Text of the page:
Bakic, Macan, Rimac, de Jong Promote Croatian Tourism Globally Free, Meanwhile...

By 14 March 2021
Bakic, Macan, Rimac, de Jong Promote Croatian Tourism Globally Free, Meanwhile...
Screenshot of Jutarnji List March 13, 2021 edition from LinkedIn post

March 14, 2021 - As a new tourist season approaches, the Kingdom of Accidental Tourism goes into overdrive. A look at efforts to promote Croatian tourism globally, as well as... well, yes.

I am not a big fan of tagging on social media, although I completely understand the usefulness and power of the function. I rarely tag people myself unless I know for sure that what I am making them aware of will be on point and relevant. If there was somehow a function to only allow tags that the user would find useful, I would be the biggest fan of the tagging function. 

I get tagged a LOT these days. 

One of the people who very rarely tags me but completely understands the power of using the function sparingly is entrepreneur Nenad Bakic, who has been very vocal in his anti-lockdown stance regarding the pandemic, backed up by endless charts and his mathematical and analytical brain. I am staying out of the whole corona debate, as my opinion does not matter and I have nothing of authority to add, but Nenad tagged me recently for the first time in a while the other day. 

— Nenad Bakic (@nbakic) March 6, 2021

More than 146,000 views through Nenad's impressive global network. Thirty seconds of filming, a little social media sharing, and a global audience can see the reality of daily life in Croatia today. For those looking for a safe and beautiful place to remote work in a less restrictive country regarding lockdowns, some very useful food for thought.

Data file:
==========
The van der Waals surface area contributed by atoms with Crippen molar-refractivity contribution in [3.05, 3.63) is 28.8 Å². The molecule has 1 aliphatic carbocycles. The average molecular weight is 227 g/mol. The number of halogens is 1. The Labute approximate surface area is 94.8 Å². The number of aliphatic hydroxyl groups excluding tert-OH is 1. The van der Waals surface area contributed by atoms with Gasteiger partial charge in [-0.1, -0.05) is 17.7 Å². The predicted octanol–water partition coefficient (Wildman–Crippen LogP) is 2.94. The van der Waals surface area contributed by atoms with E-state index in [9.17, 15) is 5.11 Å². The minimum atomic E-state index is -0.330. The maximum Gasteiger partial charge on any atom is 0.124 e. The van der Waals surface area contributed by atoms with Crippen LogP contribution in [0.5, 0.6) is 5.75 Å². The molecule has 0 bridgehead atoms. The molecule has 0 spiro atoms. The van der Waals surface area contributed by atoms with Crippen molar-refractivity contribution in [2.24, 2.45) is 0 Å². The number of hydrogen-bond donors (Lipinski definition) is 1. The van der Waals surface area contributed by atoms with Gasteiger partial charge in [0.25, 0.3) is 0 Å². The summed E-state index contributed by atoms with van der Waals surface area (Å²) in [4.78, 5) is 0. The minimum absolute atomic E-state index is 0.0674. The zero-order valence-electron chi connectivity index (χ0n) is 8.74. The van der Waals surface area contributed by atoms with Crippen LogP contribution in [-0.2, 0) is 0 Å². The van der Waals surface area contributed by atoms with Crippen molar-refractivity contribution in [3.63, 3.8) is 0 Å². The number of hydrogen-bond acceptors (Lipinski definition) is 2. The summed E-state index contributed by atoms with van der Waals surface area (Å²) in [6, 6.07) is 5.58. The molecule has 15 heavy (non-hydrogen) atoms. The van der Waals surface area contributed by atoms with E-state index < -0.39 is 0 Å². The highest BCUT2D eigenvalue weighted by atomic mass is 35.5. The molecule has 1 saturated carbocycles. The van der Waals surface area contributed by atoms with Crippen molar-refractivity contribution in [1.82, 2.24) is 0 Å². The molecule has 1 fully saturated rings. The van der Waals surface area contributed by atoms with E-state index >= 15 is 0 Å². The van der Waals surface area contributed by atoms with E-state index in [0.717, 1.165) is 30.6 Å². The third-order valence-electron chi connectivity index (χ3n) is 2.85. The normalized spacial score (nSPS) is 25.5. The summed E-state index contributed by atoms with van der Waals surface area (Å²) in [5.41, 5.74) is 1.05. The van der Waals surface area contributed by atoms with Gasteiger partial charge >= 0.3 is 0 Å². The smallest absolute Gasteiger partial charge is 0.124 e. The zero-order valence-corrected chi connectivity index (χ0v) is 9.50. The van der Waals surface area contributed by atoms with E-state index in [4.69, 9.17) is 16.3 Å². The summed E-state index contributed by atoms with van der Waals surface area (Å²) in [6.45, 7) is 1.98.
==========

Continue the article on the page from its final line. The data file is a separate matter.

Nenad's comment when he tagged me was that this was some kind of alternative tourist board. It got me thinking - again - about just how much private individuals do to promote this country for free, because they love it and want to increase tourism revenues. And there are many thousands of people in Croatia with much smaller audiences who are also playing their part be posting photos, videos and information, as well as sharing. Collectively, it must lead to an impressive calculation of euro generated in terms of tourism spend. 

But when it comes to taking credit for all this interest generated in Croatian tourism, that credit is taken only by one entity - the Kingdom of Accidental Tourism.  

Just a few days before Nenad tagged me, I nearly spat out my beer all over the keyboard when I came across this article on TCN: Croatian Tourism Brand Recognisability Increases 50%, Says CTB Director Kristjan Staničić. The implication, at least as I read it, is a self-justification of what a great job the Kings are doing. 

The data in the survey are not related to this year and are only for specific markets, but it got me thinking about who is doing a lot of the work pro bono to increase the brand awareness. In addition of the thousands of people in Croatia and the diaspora, here are a few examples of what the private sector has done at their own cost (both in terms of time and money) with no meaningful contribution from the Kings (apart from granting permission to use videos in the case of this Rimac Automobili amazing video about Living and Working in Croatia.

It is one of the best videos promoting the Croatian lifestyle I have ever seen. Done out of love by the Rimac team (as well as a way to attract new talent), with already an impressive 250,000 organic views. 

When ABC News contacted TCN via the Total Croatia Travel INFO Viber community last summer, I knew that this was a big opportunity for a great promotion to the US market, but I didn't have the capacity to deal with it. But I knew a man who could. 

Kreso Macan took the ABC News crew all over Dubrovnik, opening doors where none previously existed. The result? No less than 6 reports on ABC News, including 12.5 million viewers on Good Morning America for this piece above. 

The Kingdom's contribution in all this? Not even a press release.